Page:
Dopesick: Dealers, Doctors, and the drug company that addicted America, by Beth Macy

September 1, 2018 at 11:15 pm (Book review, books)

  This is probably the most depressing book I have ever read. It chronicles the struggles, mostly failed, of the addicted, and the anguish of their friends and families. The story of one of them, Tessa, threads its sad and painful way throughout the narrative.

Interwoven with these stories are facts that can only appall, such as this one: “Between 1998 and 2005, the abuse of prescription drugs increased a staggering 76 percent.” From this stark reality flows a litany almost unrelieved misery.

Addicts struggle and relapse, struggle more and relapse yet again. As Tessa’s mother Patricia says, “‘Your giving starts to give out.'” One thing I had to constantly discipline myself about as I read was my anger toward the addicts, for getting themselves and their families into this horrible mess, with seemingly no end in sight. As I read on, several factors served to mitigate that anger. One concerned the role of doctors in prescribing highly addictive pain medication – primarily Oxycontin –  in generous quantities and with refills allowed. Another is the relentless advertising and favor-bestowing of certain drug companies, in particular Purdue Pharma. And there are the strategies employed by illicit suppliers, as described here:

Some dealers encouraged underlings to “hot pack” their product, giving superhigh potencies to new users to hook them quicker. Once the user is hooked, the product gets titrated back, forcing the person to buy more.

That passage has really stayed with me. Taking advantage of another person’s ignorance and/or weakness in this manner seems to me the very definition of evil.

Judging  by this book’s subtitle, I expected there to be more about Purdue Pharma and the Sackler family, but clearly Macy felt that her brief was to give voice to the people who have suffered most grievously from the ubiquity of Purdue’s supposedly miraculous painkiller.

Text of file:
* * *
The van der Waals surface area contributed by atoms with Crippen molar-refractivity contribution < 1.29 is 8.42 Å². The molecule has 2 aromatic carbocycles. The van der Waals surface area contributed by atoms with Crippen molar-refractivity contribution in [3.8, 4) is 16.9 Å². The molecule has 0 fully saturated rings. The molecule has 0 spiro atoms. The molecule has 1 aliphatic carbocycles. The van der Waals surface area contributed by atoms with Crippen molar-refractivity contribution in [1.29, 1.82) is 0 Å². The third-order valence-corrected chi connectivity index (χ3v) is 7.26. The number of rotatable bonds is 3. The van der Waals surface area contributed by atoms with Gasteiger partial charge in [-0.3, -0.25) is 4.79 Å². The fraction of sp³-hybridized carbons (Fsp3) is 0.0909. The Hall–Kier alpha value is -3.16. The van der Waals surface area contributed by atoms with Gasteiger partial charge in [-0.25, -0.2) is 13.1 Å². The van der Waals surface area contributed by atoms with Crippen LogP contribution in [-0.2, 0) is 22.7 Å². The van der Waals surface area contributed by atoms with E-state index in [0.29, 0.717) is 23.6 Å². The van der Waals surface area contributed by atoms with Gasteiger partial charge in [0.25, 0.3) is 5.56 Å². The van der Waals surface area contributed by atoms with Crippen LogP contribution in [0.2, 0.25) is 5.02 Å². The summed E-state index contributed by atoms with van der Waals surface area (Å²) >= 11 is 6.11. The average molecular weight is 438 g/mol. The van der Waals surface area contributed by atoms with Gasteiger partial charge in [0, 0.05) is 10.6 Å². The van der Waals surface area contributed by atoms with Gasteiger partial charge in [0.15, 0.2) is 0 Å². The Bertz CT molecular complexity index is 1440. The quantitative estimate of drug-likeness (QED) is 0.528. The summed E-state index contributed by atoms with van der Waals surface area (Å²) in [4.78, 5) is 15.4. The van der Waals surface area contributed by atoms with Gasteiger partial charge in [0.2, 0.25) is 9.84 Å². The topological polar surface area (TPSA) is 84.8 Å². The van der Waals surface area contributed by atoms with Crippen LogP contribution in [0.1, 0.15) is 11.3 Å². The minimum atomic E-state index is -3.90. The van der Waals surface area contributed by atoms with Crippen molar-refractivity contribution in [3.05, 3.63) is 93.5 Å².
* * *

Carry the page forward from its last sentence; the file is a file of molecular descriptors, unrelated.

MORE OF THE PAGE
So why did I read this book? Because I wanted to gain a deeper insight into what has been causing this addiction crisis. Beth Macy provides that, and more. Her depiction of the battle waged by addicts to get sober  and stay that way, and the agony their families endure, is vivid and enraging, but in the end, very sad. One thing I learned that helps explain why the rate of relapse is so high: The process of ridding your system of these toxic substances – whether heroin or prescription drugs like Oxycontin – makes people so sick that they wish they could die. They’ll do anything to avoid having to undergo that experience. I’ve always heard it referred to as withdrawal, but apparently in current parlance, the term is dopesick.

All praise to journalist Beth Macy for her determination in telling the unvarnished truth about this terrible scourge, and for her sympathetic portrayal of  the victims, their families, and others who have fought valiantly and often fruitlessly to stem the tide of misery. Some of these stories must have broken her heart. They certainly broke mine.

Beth Macy




  1. Angie Boyter said,

    And you are suggesting I might want to read this????? Too sad for me!

    • Roberta Rood said,

      Nope, just saying that I read it, & that was my reaction. I completely understand your wanting to pass on the experience.

  2. whatsnonfiction said,

    Fantastic review. I’ve been trying to decide whether I should read this one because I’ve already read Dreamland and American Overdose, an upcoming book that focuses more on the Congressional failings and doctors responsible for the “pill mills”. I thought maybe reading a third book about it would be overload but this sounds really insightful.

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